Offensive left tackle Anthony Castonzo might not seem like an underrated player, considering he’s played arguably the most important O-line position and protected the quarterback’s blind side for nine seasons. In March, he was rewarded with a two-year, $33 million extension. That made him the NFL’s highest-paid left tackle, a distinction that lasted five weeks until the Texans gave Pro Bowl left tackle Laremy Tunsil a three-year, $66-million extension.
But since being selected 22nd overall in 2011, Castonzo was continually overlooked for postseason honors until last year — when much to his surprise he was named a Pro Bowl alternate. He didn’t get promoted to the AFC roster for that game, but it’s the first time he got a whiff of the Pro Bowl.
Pro Football Focus has continually graded Castonzo favorably, listing him as the Colts’ most underrated player in November, then repeating that distinction in late May, based on his consistency. Castonzo, 31, was one of two Colts offensive players who didn’t miss one snap in 1,077 plays in 2019 and was ranked by PFF as the NFL’s No. 2 left tackle, and ninth offensive lineman overall. He’s been graded a top-five offensive tackle in two of the past three seasons.
-- Phillip B. Wilson, AllColts
When you look at the Texans, the production and importance of inside linebacker Zach Cunningham often go unnoticed. Cunningham the past two seasons has eclipsed the century mark in tackles with 142 total in 2019 to pace the defense.
Not a prototypical linebacker, Cunningham is a slashing and attacking linebacker that uses his instincts and quickness to slow offenses. His overall speed allows Cunningham to get sideline to sideline with ease and make plays making him one of the most vital players on the defense heading into the 2020 season.
Cunningham is entering the last season of his rookie deal, and he will demand significant money to keep in a Texans uniform. The former second-round selection has only improved year to year, and his ability to drop in coverage, get his hands on passes to break them up, and create negative plays makes him an all-around linebacker that is a real playmaker at the position.
When thinking of underrated Jaguars, slot cornerback D.J. Hayden almost always is the first to come to mind. The 2013 first-round pick bounced around teams throughout the early stages of his career and earned the bust label after he fizzled out in Oakland and then in Detroit. But in 2018, Jacksonville signed Hayden to be their full-time nickel replacement for Aaron Colvin, and the rest is history.
In two seasons in Jacksonville, Hayden has been a versatile and dependable performer thanks to his sound play versus the run, a knack for contesting passes in the short to intermediate areas of the field, and his ability to get to the quarterback as a blitzer. Thanks to his high-level of play in 2019, Hayden caught the eyes of Pro Football Focus, which tabbed him as the 10th best cornerback in the NFL in 2019.
According to PFF, Hayden also tied with Richard Sherman by allowing the third-lowest yards per reception average among cornerbacks (8.4) to go along with the NFL's 20th-best passer rating when targeted (74.2). In 2019, Hayden recorded six pass deflections, one forced fumble, two sacks, five quarterback hits, and a career-high five tackles for loss.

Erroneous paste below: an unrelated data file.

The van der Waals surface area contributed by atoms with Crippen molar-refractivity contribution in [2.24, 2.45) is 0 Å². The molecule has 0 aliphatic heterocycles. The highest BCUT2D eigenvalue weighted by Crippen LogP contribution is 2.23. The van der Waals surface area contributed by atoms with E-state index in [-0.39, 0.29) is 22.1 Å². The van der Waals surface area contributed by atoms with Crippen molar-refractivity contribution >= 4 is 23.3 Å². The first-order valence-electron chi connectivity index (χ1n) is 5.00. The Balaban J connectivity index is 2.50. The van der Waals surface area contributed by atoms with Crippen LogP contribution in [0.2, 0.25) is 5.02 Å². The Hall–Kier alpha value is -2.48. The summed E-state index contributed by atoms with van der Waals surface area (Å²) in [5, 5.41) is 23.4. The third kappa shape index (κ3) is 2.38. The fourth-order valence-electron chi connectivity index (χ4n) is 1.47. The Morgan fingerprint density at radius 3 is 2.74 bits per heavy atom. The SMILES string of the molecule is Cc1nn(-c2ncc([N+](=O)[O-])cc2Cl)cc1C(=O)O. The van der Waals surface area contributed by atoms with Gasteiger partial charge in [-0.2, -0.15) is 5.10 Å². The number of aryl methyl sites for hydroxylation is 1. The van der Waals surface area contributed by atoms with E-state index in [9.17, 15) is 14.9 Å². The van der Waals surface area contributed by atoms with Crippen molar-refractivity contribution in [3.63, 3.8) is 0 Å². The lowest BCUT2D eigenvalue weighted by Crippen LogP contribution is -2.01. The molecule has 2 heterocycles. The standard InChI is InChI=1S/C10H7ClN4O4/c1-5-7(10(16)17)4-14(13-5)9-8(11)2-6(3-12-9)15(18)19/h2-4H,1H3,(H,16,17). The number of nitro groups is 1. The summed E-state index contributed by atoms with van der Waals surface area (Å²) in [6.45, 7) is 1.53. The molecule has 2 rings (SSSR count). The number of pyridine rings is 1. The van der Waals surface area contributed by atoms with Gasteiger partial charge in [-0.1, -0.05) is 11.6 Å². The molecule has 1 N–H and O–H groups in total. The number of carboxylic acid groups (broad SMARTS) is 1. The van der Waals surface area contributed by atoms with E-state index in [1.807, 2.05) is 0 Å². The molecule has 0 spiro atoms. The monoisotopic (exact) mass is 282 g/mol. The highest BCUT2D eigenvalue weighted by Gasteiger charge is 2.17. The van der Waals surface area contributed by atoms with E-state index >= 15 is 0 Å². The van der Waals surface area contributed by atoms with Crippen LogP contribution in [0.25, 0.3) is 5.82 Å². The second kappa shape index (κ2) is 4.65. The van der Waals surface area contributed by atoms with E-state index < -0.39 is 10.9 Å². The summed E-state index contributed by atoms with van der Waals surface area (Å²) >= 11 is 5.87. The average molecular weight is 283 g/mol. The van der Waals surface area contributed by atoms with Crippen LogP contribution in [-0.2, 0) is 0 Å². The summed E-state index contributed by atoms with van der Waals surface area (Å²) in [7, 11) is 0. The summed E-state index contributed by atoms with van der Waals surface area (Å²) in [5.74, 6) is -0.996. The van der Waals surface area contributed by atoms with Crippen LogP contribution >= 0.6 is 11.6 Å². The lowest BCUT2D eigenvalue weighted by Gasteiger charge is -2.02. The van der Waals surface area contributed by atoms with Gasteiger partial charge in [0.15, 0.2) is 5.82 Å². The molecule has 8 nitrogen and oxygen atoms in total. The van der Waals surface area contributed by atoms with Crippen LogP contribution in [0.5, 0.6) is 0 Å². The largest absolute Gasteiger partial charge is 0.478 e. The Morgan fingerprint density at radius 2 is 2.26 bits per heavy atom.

"He is a very tough individual, physically and mentally. That is some of the things that we talk about you have to be to play this game. I think he is underrated," Jaguars defensive coordinator Todd Wash said during his final press conference of the 2019 season. "I think we said this a couple weeks ago, what he allows us to do in the run game … He can cover slots man to man. I would definitely say he is underrated for how important he is for our scheme.”
-- John Shipley, JaguarReport
DaQuan Jones’ primary job is to hold his ground, and the veteran nose tackle has done exactly that.
He has not gone anywhere. A fourth-round pick in 2014, Jones became the senior member of the Titans defense when Jurrell Casey was traded to Denver in March.
Jones never has been to the Pro Bowl. He never has been named an All-Pro. He never has garnered Defensive Player of the Year consideration. But there he has been, right in the middle of Tennessee’s defensive line. A starter since his second season, he has played 76 out of a possible 80 games over the past five seasons.
In the Titans’ scheme, Jones’ primary job is to occupy blockers so that others, particularly the inside linebackers, can run free and make tackles. He has averaged just over 44 tackles per season and has notched six sacks since he became a starter.
Those who know have recognized his contributions. Courtesy of a three-year, $21 million deal he signed in 2018, Jones has been one of the Titans’ highest-paid players in recent seasons (he is one of eight who will make at least $7 million in base salary this season). And among Tennessee players who logged at least 200 snaps last season, Pro Football Focus rated him fourth-best overall on defense (fifth against the run, fourth in the pass rush).
-- David Boclair, AllTitans